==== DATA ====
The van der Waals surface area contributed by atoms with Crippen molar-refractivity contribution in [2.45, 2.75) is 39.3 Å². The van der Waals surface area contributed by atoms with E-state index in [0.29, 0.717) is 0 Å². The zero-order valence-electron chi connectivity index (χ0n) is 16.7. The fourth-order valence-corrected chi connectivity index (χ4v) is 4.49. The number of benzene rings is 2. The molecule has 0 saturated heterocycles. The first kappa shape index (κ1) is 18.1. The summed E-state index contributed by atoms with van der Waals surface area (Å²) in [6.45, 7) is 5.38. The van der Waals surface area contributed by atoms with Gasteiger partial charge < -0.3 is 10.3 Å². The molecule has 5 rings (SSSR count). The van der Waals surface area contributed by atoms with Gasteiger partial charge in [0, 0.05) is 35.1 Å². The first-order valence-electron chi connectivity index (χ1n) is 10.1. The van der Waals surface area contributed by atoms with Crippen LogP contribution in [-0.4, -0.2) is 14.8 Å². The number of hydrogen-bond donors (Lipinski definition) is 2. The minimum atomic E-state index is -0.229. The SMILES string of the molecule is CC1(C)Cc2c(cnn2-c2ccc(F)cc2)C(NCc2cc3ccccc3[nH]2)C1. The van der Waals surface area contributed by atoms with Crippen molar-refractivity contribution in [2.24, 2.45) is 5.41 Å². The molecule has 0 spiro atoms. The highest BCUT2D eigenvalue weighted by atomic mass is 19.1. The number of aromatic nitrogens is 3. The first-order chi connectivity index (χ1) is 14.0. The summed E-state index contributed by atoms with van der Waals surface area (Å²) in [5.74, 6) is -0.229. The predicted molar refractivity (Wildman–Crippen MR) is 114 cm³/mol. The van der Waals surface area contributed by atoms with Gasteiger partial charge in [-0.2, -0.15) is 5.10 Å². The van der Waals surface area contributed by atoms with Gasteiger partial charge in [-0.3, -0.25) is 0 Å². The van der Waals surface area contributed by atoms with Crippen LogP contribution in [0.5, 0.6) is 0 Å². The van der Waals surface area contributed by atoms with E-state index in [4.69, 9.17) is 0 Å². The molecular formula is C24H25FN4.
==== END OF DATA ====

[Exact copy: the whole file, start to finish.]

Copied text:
The van der Waals surface area contributed by atoms with Crippen molar-refractivity contribution in [2.45, 2.75) is 39.3 Å². The van der Waals surface area contributed by atoms with E-state index in [0.29, 0.717) is 0 Å². The zero-order valence-electron chi connectivity index (χ0n) is 16.7. The fourth-order valence-corrected chi connectivity index (χ4v) is 4.49. The number of benzene rings is 2. The molecule has 0 saturated heterocycles. The first kappa shape index (κ1) is 18.1. The summed E-state index contributed by atoms with van der Waals surface area (Å²) in [6.45, 7) is 5.38. The van der Waals surface area contributed by atoms with Gasteiger partial charge < -0.3 is 10.3 Å². The molecule has 5 rings (SSSR count). The van der Waals surface area contributed by atoms with Gasteiger partial charge in [0, 0.05) is 35.1 Å². The first-order valence-electron chi connectivity index (χ1n) is 10.1. The van der Waals surface area contributed by atoms with Crippen LogP contribution in [-0.4, -0.2) is 14.8 Å². The number of hydrogen-bond donors (Lipinski definition) is 2. The minimum atomic E-state index is -0.229. The SMILES string of the molecule is CC1(C)Cc2c(cnn2-c2ccc(F)cc2)C(NCc2cc3ccccc3[nH]2)C1. The van der Waals surface area contributed by atoms with Crippen molar-refractivity contribution in [2.24, 2.45) is 5.41 Å². The molecule has 0 spiro atoms. The highest BCUT2D eigenvalue weighted by atomic mass is 19.1. The number of aromatic nitrogens is 3. The first-order chi connectivity index (χ1) is 14.0. The summed E-state index contributed by atoms with van der Waals surface area (Å²) in [5.74, 6) is -0.229. The predicted molar refractivity (Wildman–Crippen MR) is 114 cm³/mol. The van der Waals surface area contributed by atoms with Gasteiger partial charge in [-0.2, -0.15) is 5.10 Å². The van der Waals surface area contributed by atoms with Gasteiger partial charge in [-0.3, -0.25) is 0 Å². The van der Waals surface area contributed by atoms with Crippen LogP contribution in [0.5, 0.6) is 0 Å². The van der Waals surface area contributed by atoms with E-state index in [4.69, 9.17) is 0 Å². The molecular formula is C24H25FN4.